Broken Age (Act 1) was one of my favourite games of 2014. Though I was somewhat reluctant to list half of a game as one of the most outstanding pieces of interactive entertainment I’d experienced all year, such was the majesty of Broken Age. Its writing was sharp, its puzzles were tough but well thought out, and its brilliant dual set-ups made for two of the finest fictional worlds created since Adventure Time.
Act 2, delayed after alleged financial issues and disruptions in production, shows us what happens when these worlds collide, as space-faring Shay and would-be-maiden Vella are forced to survive and thrive in each other’s worlds. Though Tim Schafer’s dialogue is as witty as ever, and the characters introduced in Act 1 are predictably lovely to spend time with, Broken Age Act 2 struggles with awkward pacing and crushingly difficult puzzles, which makes for a story that never quite takes off and certainly never finds its feet.
If you’re unfamiliar with Broken Age‘s set-up, I’d advise you to go back and read my Act 1 review, since there’s an awful lot of back-story to digest at this juncture. Act 2 picks up with Shay and Vella essentially swapping roles, as well as locales – Shay finds himself wandering the beaches, forests and clouds familiar to Vella, whilst Vella must explore and repair Shay’s ship, once thought by her to be the great beast Mog Chothra.
Re-meeting familiar faces from Act 1 feels nostalgic (particularly if you’ve waited a year since playing the first act), if a little trite, given that most of these supporting characters remain largely unchanged since the game’s first act. On Shay’s end, Curtis the hipster woodcutter, the talking tree, and Jack Black’s hokey sky-cult leader all show up to deliver satisfying performances packed with typical Double Fine wit, but back on Shay’s ship, Vella finds herself relatively isolated in a story which painfully lacks the high concept whimsy (and ice cream avalanches) of Shay’s Act 1 story. Though there’s still plenty to love about these places and characters, it’s easy to feel a little short-changed when presented with wholly repeated environments and characters.
By retreading far too much old ground, Act 2 essentially throws away all of the wonder and discovery of the game’s first act, and instead attempts to develop its characters by forcefully swapping their perspectives. Shay learns about Vella, her family and what it’s really like to live in a world of danger and unpredictability, whereas Vella comes to sympathize with Shay’s molly-coddled childhood, and respects the similarity of their situations. These elements are all in place to deliver a really satisfying story, but it feels as though something’s missing, like all the tension and atmosphere left with Mog Chothra.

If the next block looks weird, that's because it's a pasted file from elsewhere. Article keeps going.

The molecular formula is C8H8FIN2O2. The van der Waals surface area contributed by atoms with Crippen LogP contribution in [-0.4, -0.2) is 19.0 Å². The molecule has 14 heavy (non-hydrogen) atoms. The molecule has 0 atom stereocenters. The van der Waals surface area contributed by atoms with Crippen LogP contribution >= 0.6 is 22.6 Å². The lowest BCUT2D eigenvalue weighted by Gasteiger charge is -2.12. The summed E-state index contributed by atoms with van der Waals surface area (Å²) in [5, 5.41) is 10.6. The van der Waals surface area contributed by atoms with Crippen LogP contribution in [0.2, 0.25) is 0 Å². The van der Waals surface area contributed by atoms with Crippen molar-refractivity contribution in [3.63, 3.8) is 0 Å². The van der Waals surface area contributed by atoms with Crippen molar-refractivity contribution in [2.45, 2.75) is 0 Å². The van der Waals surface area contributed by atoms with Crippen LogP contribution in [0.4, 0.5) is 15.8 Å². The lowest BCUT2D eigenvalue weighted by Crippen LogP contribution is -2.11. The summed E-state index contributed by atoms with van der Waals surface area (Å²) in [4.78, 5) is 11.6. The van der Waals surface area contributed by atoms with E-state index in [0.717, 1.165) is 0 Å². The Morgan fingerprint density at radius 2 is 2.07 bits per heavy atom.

Though there are still plenty of laughs in Act 2, the whole thing feels blanched by a thin but noticeable layer of cynicism. This is no longer a tale of independent teenagers rebelling against their parents’ curious and frustrating natures, it is a story about parents reeling their children in, and saying: “That’s enough. You’ve had you’re fun”. Without delving into spoiler territory, Act 2 makes some huge narrative missteps, and in doing so manages to wipe away an awful lot of Act 1’s simmering teen angst.
Combine this huge tonal shift with Act 2’s over-reliance on 90s-era adventure game puzzle logic, and you’ve got a recipe for a stunted and awkwardly paced plot that even Shay’s spoon would hesitate to touch. Act 2’s puzzles feel so thinly spread across a large area, making for an awful lot of backtracking to and from already familiar areas. Many are near-impossible to comprehend and complete without a guide too. One puzzle requires you to stand and ignore a presented solution for an entire minute, before the game informs you: “Oh, yeah. You just had to wait it out.” Another repeated puzzle involves rewiring robots, which requires mind-boggling foresight, uncanny attention to detail, and steady nerves in order to complete. Some puzzles are even in-completable without first switching characters and accessing information from their side of the story, an odd system which was never utilised in Act 1, and which cripples the game’s narrative flow, punishing players for not predicting events before they occur.
In theory, I can see why these puzzles would seem like quirky, subversive puzzle-punchlines, but in practice, they feel like a slap across the face, and a far cry from Act 1’s more fluid, flowing puzzles.
Act 2 still keeps to a base level of quality, simply by virtue of its lovable worlds and characters, consistently brilliant voice performances, and fun, snappy dialogue. Just like before, Broken Age is an adventure game in which patience and exploration are rewarded with cute Easter eggs and charming character moments. It’s such a joy to experience each and every conversation to its end, which is why the game’s infuriating “logic” puzzles have such a negative impact on Broken Age’s narrative; we want to keep enjoying occupying this space, but totally obtuse puzzle solutions succeed only in putting up an unwanted difficulty wall.
While Act 1 felt like a modern homage to classic adventure games, Act 2 feels somehow regressive, as though Schafer and co. struggled to leave some of the genre’s more troublesome features on the cutting room floor. What’s left is a game that feels divided, not just in terms of its release, but also in terms of its tone, pacing, puzzles and plot.